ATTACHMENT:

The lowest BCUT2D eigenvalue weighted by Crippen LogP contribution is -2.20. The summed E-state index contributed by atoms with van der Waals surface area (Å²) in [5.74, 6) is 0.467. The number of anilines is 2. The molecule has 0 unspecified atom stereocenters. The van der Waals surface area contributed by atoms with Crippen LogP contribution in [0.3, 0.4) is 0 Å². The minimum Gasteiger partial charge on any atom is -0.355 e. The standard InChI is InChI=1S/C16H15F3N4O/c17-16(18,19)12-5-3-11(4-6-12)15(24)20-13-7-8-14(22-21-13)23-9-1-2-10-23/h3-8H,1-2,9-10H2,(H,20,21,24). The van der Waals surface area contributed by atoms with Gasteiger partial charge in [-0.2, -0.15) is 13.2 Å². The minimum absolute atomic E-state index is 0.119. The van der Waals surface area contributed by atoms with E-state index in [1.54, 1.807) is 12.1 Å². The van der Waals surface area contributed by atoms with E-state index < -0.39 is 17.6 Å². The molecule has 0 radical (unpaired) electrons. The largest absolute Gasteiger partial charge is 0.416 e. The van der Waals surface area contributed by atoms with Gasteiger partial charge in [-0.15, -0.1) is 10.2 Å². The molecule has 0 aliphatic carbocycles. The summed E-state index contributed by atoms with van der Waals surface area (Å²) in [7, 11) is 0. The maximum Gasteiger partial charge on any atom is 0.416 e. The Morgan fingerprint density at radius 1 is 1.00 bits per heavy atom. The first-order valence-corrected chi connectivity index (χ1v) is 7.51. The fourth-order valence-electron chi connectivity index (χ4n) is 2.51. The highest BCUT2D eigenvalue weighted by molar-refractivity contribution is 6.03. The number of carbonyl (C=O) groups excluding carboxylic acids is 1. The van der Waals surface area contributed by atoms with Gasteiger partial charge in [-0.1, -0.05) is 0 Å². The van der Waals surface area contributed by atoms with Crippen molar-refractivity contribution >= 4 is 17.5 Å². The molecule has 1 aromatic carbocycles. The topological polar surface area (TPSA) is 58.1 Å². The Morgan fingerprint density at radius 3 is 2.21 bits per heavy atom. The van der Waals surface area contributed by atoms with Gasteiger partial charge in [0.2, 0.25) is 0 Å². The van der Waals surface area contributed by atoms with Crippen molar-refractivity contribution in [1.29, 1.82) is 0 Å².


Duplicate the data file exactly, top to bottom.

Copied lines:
The lowest BCUT2D eigenvalue weighted by Crippen LogP contribution is -2.20. The summed E-state index contributed by atoms with van der Waals surface area (Å²) in [5.74, 6) is 0.467. The number of anilines is 2. The molecule has 0 unspecified atom stereocenters. The van der Waals surface area contributed by atoms with Crippen LogP contribution in [0.3, 0.4) is 0 Å². The minimum Gasteiger partial charge on any atom is -0.355 e. The standard InChI is InChI=1S/C16H15F3N4O/c17-16(18,19)12-5-3-11(4-6-12)15(24)20-13-7-8-14(22-21-13)23-9-1-2-10-23/h3-8H,1-2,9-10H2,(H,20,21,24). The van der Waals surface area contributed by atoms with Gasteiger partial charge in [-0.2, -0.15) is 13.2 Å². The minimum absolute atomic E-state index is 0.119. The van der Waals surface area contributed by atoms with E-state index in [1.54, 1.807) is 12.1 Å². The van der Waals surface area contributed by atoms with E-state index < -0.39 is 17.6 Å². The molecule has 0 radical (unpaired) electrons. The largest absolute Gasteiger partial charge is 0.416 e. The van der Waals surface area contributed by atoms with Gasteiger partial charge in [-0.15, -0.1) is 10.2 Å². The molecule has 0 aliphatic carbocycles. The summed E-state index contributed by atoms with van der Waals surface area (Å²) in [7, 11) is 0. The maximum Gasteiger partial charge on any atom is 0.416 e. The Morgan fingerprint density at radius 1 is 1.00 bits per heavy atom. The first-order valence-corrected chi connectivity index (χ1v) is 7.51. The fourth-order valence-electron chi connectivity index (χ4n) is 2.51. The highest BCUT2D eigenvalue weighted by molar-refractivity contribution is 6.03. The number of carbonyl (C=O) groups excluding carboxylic acids is 1. The van der Waals surface area contributed by atoms with Gasteiger partial charge in [-0.1, -0.05) is 0 Å². The van der Waals surface area contributed by atoms with Crippen molar-refractivity contribution >= 4 is 17.5 Å². The molecule has 1 aromatic carbocycles. The topological polar surface area (TPSA) is 58.1 Å². The Morgan fingerprint density at radius 3 is 2.21 bits per heavy atom. The van der Waals surface area contributed by atoms with Gasteiger partial charge in [0.2, 0.25) is 0 Å². The van der Waals surface area contributed by atoms with Crippen molar-refractivity contribution in [1.29, 1.82) is 0 Å².